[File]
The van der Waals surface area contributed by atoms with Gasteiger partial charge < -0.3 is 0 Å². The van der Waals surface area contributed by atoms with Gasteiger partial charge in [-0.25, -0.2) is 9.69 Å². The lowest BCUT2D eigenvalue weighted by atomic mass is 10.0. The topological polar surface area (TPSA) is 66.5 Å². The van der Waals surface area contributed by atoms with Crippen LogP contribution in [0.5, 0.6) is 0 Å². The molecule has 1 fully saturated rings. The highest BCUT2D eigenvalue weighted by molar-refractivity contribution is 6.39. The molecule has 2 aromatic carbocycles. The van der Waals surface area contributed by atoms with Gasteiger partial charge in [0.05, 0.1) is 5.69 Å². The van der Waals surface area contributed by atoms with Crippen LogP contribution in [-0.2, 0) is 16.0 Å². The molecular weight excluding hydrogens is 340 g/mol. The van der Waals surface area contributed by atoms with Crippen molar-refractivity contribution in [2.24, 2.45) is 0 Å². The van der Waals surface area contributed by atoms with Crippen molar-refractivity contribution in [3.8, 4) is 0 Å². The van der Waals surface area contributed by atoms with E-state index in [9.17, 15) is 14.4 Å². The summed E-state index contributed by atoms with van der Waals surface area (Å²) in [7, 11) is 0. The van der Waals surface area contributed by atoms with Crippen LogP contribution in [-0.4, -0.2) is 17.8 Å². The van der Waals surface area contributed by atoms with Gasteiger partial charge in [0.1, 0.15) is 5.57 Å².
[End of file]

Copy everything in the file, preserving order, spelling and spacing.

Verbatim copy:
The van der Waals surface area contributed by atoms with Gasteiger partial charge < -0.3 is 0 Å². The van der Waals surface area contributed by atoms with Gasteiger partial charge in [-0.25, -0.2) is 9.69 Å². The lowest BCUT2D eigenvalue weighted by atomic mass is 10.0. The topological polar surface area (TPSA) is 66.5 Å². The van der Waals surface area contributed by atoms with Crippen LogP contribution in [0.5, 0.6) is 0 Å². The molecule has 1 fully saturated rings. The highest BCUT2D eigenvalue weighted by molar-refractivity contribution is 6.39. The molecule has 2 aromatic carbocycles. The van der Waals surface area contributed by atoms with Gasteiger partial charge in [0.05, 0.1) is 5.69 Å². The van der Waals surface area contributed by atoms with Crippen LogP contribution in [-0.2, 0) is 16.0 Å². The molecular weight excluding hydrogens is 340 g/mol. The van der Waals surface area contributed by atoms with Crippen molar-refractivity contribution in [2.24, 2.45) is 0 Å². The van der Waals surface area contributed by atoms with Crippen molar-refractivity contribution in [3.8, 4) is 0 Å². The van der Waals surface area contributed by atoms with E-state index in [9.17, 15) is 14.4 Å². The summed E-state index contributed by atoms with van der Waals surface area (Å²) in [7, 11) is 0. The van der Waals surface area contributed by atoms with Crippen LogP contribution in [-0.4, -0.2) is 17.8 Å². The van der Waals surface area contributed by atoms with Gasteiger partial charge in [0.1, 0.15) is 5.57 Å².